More "Half Moon Investigations" plus two questions
On the other, you have Eoin Colfer's Fletcher Moon, who shows what can happen when a real writer writes about children. Fletcher "Half" Moon, as readers of this blog will know, is a 12-year-old private detective. In Half Moon Investigations, he breaks a case that involves theft (of his detective's badge and a set of turntable needles, among other items), conspiracy and assault (Was the target really a garden gnome?)
Among the book's charms are that young Moon credibly confronts dilemmas familiar from the crime fiction that Colfer loves so well while remaining anchored at the same time in a child's world.
The novel's climax and dénouement pack an emotional punch, partly as a result of Fletcher's having had to be cruel to a girl he admires. Fletcher's letdown after he breaks the case neatly echoes the gloomy perspective of a Philip Marlowe. Yet in the midst of his rather affecting reaction, he remains an authentic twelve-year-old, convinced that the world revolves around him (though this scene happens in a school lunchroom rather than a seedy bar):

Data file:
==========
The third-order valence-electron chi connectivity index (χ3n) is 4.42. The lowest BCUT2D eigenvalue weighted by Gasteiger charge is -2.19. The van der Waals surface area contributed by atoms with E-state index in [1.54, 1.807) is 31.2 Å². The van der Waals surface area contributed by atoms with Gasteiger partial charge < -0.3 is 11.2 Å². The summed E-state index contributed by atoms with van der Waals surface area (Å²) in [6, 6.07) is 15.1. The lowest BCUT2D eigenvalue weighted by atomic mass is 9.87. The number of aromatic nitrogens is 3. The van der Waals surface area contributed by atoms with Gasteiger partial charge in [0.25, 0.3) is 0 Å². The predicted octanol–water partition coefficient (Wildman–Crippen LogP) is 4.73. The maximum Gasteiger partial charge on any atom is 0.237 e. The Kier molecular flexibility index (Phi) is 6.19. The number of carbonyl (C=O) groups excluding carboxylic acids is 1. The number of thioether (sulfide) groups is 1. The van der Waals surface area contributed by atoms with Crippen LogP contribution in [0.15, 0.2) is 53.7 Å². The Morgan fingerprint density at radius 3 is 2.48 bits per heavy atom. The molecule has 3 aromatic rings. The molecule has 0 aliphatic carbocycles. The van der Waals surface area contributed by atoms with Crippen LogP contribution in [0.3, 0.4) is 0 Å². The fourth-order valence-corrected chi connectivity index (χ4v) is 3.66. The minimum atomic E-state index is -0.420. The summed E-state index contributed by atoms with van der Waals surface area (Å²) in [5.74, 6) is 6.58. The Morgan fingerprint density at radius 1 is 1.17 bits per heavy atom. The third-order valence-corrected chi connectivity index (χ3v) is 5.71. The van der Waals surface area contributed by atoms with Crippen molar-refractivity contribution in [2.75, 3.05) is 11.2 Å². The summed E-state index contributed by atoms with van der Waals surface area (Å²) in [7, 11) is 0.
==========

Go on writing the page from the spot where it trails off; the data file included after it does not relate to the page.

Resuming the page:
"Life was rolling along with no regard for my personal gloom. Kids were chatting, flirting, fighting, and occasionally eating.Rarely have more charming and affecting thoughts been put in the head of a fictional character, at least not one who was thinking them in a school lunch hall.
"Didn't these people realize how depressed I was? I had turned my back on two things that were very important to me. My chosen profession and an unlikely friend, Red."
Here are the questions; feel free to seek help from a young person of your acquaintance: What's your favorite children's or young adults' crime story? What does such a story have to do in order both to work as crime fiction and be suitable for and attractive to its intended age group?
© Peter Rozovsky 2007
Irish crime fiction